Canadian Court Protects Junkies’ ‘Right’ To Inject On Playgrounds

Canada’s mad rush to legalize even the hardest drugs produced a predictable side effect — junkies shooting up in public spaces that include playgrounds filled with children. British Columbia authorities reacted with a simple law allowing police to tell drug users to vacate these areas.

But even that minor measure was too much for the far-left judiciary. Chief Justice Christopher Hinkson of the B.C. Supreme Court ruled that banning junkies from children’s places would result in “irreparable” harm.

His logic? Consuming drugs around other people is more safe than shooting up alone. 

Incredibly, Hinkson noted that he accepts “that the attendant public safety risks are particularly concerning given that many of the restricted areas and places in the Act are frequented by seniors, people with disabilities and families with young children.”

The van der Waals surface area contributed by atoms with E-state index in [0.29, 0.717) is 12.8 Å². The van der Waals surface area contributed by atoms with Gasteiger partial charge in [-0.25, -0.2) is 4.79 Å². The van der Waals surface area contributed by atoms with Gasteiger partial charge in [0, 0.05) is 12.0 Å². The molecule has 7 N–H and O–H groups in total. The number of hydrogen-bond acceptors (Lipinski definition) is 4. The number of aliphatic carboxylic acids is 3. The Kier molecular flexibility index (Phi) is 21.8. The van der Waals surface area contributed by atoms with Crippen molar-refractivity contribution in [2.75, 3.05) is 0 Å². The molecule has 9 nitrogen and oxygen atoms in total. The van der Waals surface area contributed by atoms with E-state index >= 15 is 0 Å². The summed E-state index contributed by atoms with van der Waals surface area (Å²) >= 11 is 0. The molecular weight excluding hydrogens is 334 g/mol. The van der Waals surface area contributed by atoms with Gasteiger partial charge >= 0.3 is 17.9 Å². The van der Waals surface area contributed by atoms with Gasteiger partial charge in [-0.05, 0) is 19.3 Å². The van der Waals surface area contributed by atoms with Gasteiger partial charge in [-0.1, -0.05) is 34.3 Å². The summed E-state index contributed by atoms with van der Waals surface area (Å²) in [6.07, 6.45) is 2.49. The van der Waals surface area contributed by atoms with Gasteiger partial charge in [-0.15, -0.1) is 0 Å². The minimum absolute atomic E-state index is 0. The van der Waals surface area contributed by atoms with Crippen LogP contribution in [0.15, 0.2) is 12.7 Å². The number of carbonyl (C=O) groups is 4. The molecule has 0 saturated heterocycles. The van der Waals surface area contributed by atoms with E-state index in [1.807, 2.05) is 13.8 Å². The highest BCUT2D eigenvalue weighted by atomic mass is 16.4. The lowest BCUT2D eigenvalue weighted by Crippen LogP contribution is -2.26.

That apparently was not enough to warrant appropriate action. The justice instead ruled that restricting open drug use violated “the right to life, liberty and security of the person.”

Whether those other people affected by such behavior are small children was hardly a concern. 

Hinkson further asserted a popular belief among leftist circles that by criminalizing drug use, the government created the perception that such behavior is “deviant and shameful.”

Prime Minister Justin Trudeau’s socialist government decriminalized hard drugs in British Columbia in 2023 as part of a pilot program. Set to run for three years, users may possess up to 2.5 grams of fentanyl, heroin, cocaine, methamphetamine and ecstasy.

B.C. officials pushed for an exemption to the policy to protect places frequented by children. These included playgrounds, pools and skate parks. This apparently ran counter to the priority of protecting hard drug users.

The plaintiffs said as much in their case against protecting playgrounds and other spaces.

The Harm Reduction Nurses Association claimed that any laws restricting drug use in public areas would result in driving abusers indoors or away from the public.

This in turn would boost “lone drug use” and thus the scourge of British Columbians dying of overdoses. A sad state of affairs to be certain, but are small children or the elderly supposed to intervene when a junkie injects the wrong dosage?


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